Illegal-Land-Grabs.jpg

Two Held After Thousands Clash With Chinese Police Over Land Dispute

Radio Free Asia – 13 November 2014 Authorities in a southern Chinese province are holding two people following clashes earlier this week with thousands of villagers who tried to prevent their farmland from being taken over for development, local residents said on Thursday. Around 3,000 residents of three villages in Wushi township near the port […]

Continue reading
Hong-Kong-Student-Protest.jpg

Police, Protesters Clash as Hong Kong Demonstration Turns Violent

By Anjali Tsui, Euan McKirdy, Esther Pang and Vivian Kam, CNN September 28, 2014 — Updated 1205 GMT (2005 HKT)   STORY HIGHLIGHTS Student organizers call for the resignations of four politicians Tear gas, batons used by police against protesters HK chief executive: Government ‘is resolute in opposing the unlawful occupation” Demonstrators say China is […]

Continue reading
Dolphin-Hunt.jpg

Dolphins Killed as Taiji’s Controversial Hunting Season Resumes in Japan

By Tim Hume and Junko Ogura, CNN September 25, 2014 — Updated 0051 GMT (0851 HKT) STORY HIGHLIGHTS Four pods of Risso’s dolphins have been killed in annual hunt in Taiji, Japan The hunting season runs from September to March every year It draws international conservationist activists to the village to document the killing Locals […]

Continue reading
Chinese-Torture-Tools.png

Amnesty: Chinese Trade in Torture Tools Fuels Human Rights Abuses

By Katie Hunt, CNN September 23, 2014 — Updated 0132 GMT (0932 HKT) STORY HIGHLIGHTS Trade in torture devices by Chinese companies flourishing, says Amnesty International Exports of police equipment are fueling human rights abuses in Asia and Africa, it says. Much of the equipment is “inherently cruel” and should be banned. Some equipment has […]

Continue reading
Hong-Kong-Activist.jpg

Echoing Tiananmen, 17-Year-Old Hong Kong Student Prepares for Democracy Battle

By Wilfred Chan and Yuli Yang, CNN September 22, 2014 — Updated 0204 GMT (1004 HKT) STORY HIGHLIGHTS 17-year-old Joshua Wong aims to incite youth civil disobedience in Hong Kong His goal is to pressure China into giving Hong Kong full universal suffrage Hu Jia, a Chinese dissident, says Wong could be arrested or jailed […]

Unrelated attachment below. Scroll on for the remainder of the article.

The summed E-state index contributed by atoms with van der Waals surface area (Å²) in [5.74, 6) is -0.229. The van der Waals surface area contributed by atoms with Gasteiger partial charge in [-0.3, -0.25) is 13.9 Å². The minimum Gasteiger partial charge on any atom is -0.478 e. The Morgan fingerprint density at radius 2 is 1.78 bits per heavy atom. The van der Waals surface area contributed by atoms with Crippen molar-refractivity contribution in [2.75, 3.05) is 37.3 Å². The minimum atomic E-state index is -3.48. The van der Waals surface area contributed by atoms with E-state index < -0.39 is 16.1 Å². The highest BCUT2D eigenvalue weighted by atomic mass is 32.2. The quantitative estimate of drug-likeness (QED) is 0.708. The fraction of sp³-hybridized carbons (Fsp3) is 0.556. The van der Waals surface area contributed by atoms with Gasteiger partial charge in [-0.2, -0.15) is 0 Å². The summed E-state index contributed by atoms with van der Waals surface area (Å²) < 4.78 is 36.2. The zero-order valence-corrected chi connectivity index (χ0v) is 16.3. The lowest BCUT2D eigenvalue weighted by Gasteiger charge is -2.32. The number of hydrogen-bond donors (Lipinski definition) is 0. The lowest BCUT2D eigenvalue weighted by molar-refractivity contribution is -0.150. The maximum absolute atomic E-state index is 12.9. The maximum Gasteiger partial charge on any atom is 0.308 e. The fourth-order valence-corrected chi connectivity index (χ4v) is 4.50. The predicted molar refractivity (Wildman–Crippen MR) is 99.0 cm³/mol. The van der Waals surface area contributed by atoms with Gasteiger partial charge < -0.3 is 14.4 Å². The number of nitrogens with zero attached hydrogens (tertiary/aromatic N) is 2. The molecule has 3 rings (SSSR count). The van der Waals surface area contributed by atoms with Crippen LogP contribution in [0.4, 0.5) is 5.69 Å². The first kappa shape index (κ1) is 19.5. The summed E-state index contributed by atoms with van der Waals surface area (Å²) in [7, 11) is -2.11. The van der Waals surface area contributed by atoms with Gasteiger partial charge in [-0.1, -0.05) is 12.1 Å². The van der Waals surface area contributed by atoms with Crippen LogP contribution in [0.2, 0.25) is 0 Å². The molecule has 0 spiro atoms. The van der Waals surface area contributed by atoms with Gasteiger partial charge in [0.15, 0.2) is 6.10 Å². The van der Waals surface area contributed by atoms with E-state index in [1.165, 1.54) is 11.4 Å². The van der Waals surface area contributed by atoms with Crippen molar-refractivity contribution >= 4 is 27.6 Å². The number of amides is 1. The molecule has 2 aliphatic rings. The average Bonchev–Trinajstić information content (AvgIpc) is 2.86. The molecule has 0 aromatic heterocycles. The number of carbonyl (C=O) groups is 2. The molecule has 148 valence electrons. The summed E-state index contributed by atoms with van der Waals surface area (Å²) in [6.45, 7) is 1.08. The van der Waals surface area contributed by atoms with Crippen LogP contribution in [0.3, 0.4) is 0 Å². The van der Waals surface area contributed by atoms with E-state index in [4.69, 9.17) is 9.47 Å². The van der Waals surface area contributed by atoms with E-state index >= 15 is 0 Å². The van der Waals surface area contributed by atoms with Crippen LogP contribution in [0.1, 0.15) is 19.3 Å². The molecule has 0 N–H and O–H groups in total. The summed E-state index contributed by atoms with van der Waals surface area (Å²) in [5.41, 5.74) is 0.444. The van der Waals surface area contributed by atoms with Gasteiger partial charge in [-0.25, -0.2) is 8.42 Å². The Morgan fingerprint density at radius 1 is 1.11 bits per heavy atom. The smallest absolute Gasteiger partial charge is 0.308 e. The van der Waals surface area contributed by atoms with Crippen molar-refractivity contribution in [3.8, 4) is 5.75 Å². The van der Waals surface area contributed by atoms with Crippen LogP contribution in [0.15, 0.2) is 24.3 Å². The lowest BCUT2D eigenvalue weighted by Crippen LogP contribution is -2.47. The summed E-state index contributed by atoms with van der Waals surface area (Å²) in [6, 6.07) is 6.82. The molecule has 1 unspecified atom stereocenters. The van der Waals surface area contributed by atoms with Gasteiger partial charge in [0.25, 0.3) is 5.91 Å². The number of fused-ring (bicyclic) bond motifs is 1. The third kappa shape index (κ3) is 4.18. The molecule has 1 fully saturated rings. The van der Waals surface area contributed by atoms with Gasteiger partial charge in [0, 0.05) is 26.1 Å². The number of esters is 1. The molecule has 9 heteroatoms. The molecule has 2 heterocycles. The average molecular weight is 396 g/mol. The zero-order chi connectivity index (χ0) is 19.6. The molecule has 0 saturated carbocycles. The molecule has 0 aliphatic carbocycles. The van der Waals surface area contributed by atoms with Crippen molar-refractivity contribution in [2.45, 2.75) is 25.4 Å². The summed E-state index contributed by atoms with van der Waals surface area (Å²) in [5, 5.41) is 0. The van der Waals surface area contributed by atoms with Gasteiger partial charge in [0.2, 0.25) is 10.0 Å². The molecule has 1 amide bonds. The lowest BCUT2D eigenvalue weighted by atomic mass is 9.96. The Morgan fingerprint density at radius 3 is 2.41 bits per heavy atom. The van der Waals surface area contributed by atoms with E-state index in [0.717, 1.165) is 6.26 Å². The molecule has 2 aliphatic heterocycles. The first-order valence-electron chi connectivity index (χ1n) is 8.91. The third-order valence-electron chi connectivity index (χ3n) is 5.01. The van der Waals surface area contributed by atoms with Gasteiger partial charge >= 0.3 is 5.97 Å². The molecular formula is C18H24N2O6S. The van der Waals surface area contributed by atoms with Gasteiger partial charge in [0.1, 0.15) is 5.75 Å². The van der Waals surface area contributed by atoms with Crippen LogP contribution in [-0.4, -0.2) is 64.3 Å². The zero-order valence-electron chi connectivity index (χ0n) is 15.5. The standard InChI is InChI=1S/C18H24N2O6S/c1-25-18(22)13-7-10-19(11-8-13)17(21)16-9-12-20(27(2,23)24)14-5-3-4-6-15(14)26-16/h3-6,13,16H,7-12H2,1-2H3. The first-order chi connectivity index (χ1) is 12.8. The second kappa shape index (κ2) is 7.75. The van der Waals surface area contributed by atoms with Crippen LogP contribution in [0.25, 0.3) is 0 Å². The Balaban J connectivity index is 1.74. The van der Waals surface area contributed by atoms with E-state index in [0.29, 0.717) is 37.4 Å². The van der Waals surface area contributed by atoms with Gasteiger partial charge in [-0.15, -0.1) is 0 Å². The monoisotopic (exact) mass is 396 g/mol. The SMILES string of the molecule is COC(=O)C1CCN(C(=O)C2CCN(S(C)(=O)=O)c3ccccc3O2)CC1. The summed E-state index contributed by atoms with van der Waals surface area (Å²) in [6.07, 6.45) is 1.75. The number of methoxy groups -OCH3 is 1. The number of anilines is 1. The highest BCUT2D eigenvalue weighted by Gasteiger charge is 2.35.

Continue reading
Chinese-Hackers-1.jpg

Chinese Hackers Breach U.S. Military Contractors–Senate Probe

Reuters – WASHINGTON, Sept 17 Wed Sep 17, 2014 12:13pm EDT   (Reuters) – Hackers associated with the Chinese government have repeatedly breached the computer systems of U.S. companies, including airlines and technology firms, that are involved in the movement of U.S. troops and military equipment, a U.S. Senate panel has found. The Senate Armed […]

Continue reading
Terra-cotta-daughters.jpg

Terra-cotta Warriors Get “Sex Change”

By Flora Zhang, CNN September 10, 2014 — Updated 2122 GMT (0522 HKT)   STORY HIGHLIGHTS Artist Prune Nourry’s show, “Terracotta Daughters,” opens in New York on Wednesday Creating female terra-cotta warriors is a way to address the issue of gender imbalance Due to cultural preference for boys, China will have a big surplus of […]

Continue reading
Beijing-Says-No.jpg

Beijing Says No to Open Elections in Hong Kong

From Andrew Stevens, CNN September 1, 2014 — Updated 0324 GMT (1124 HKT)   STORY HIGHLIGHTS Beijing says only candidates approved by a nominating panel can run to lead Hong Kong The city’s current leader insists it’s a step in the right direction Hong Kong’s pro-democracy Occupy Central movement says it’s a move that stifles […]

Continue reading
Chicken-Feet.jpg

China Seizes 30,000 Tons of Chicken Feet Tainted by Hydrogen Peroxide